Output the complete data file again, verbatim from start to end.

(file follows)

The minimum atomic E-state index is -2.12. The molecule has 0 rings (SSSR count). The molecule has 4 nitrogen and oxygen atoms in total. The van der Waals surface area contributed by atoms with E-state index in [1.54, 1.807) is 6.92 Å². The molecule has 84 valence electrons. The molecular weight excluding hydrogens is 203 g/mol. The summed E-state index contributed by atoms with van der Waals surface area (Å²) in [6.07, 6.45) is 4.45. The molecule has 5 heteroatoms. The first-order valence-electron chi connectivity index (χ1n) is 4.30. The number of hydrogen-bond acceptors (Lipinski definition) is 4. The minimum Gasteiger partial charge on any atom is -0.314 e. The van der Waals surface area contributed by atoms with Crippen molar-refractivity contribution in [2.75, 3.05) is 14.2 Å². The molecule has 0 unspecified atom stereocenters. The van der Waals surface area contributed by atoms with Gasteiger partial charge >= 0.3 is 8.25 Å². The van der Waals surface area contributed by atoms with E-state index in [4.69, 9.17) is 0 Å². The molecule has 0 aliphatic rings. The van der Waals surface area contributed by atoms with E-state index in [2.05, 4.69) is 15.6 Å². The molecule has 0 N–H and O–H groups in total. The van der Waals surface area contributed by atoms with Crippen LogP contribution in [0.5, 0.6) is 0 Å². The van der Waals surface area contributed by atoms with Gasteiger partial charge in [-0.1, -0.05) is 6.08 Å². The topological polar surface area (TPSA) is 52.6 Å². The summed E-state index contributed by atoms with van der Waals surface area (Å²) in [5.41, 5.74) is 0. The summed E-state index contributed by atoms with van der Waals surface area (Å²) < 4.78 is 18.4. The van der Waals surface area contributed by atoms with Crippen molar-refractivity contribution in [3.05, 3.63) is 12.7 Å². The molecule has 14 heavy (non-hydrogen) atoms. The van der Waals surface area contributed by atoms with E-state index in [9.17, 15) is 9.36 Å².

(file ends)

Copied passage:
The minimum atomic E-state index is -2.12. The molecule has 0 rings (SSSR count). The molecule has 4 nitrogen and oxygen atoms in total. The van der Waals surface area contributed by atoms with E-state index in [1.54, 1.807) is 6.92 Å². The molecule has 84 valence electrons. The molecular weight excluding hydrogens is 203 g/mol. The summed E-state index contributed by atoms with van der Waals surface area (Å²) in [6.07, 6.45) is 4.45. The molecule has 5 heteroatoms. The first-order valence-electron chi connectivity index (χ1n) is 4.30. The number of hydrogen-bond acceptors (Lipinski definition) is 4. The minimum Gasteiger partial charge on any atom is -0.314 e. The van der Waals surface area contributed by atoms with Crippen molar-refractivity contribution in [2.75, 3.05) is 14.2 Å². The molecule has 0 unspecified atom stereocenters. The van der Waals surface area contributed by atoms with Gasteiger partial charge >= 0.3 is 8.25 Å². The van der Waals surface area contributed by atoms with E-state index in [4.69, 9.17) is 0 Å². The molecule has 0 aliphatic rings. The van der Waals surface area contributed by atoms with E-state index in [2.05, 4.69) is 15.6 Å². The molecule has 0 N–H and O–H groups in total. The van der Waals surface area contributed by atoms with Crippen LogP contribution in [0.5, 0.6) is 0 Å². The van der Waals surface area contributed by atoms with Gasteiger partial charge in [-0.1, -0.05) is 6.08 Å². The topological polar surface area (TPSA) is 52.6 Å². The summed E-state index contributed by atoms with van der Waals surface area (Å²) in [5.41, 5.74) is 0. The summed E-state index contributed by atoms with van der Waals surface area (Å²) < 4.78 is 18.4. The van der Waals surface area contributed by atoms with Crippen molar-refractivity contribution in [3.05, 3.63) is 12.7 Å². The molecule has 14 heavy (non-hydrogen) atoms. The van der Waals surface area contributed by atoms with E-state index in [9.17, 15) is 9.36 Å².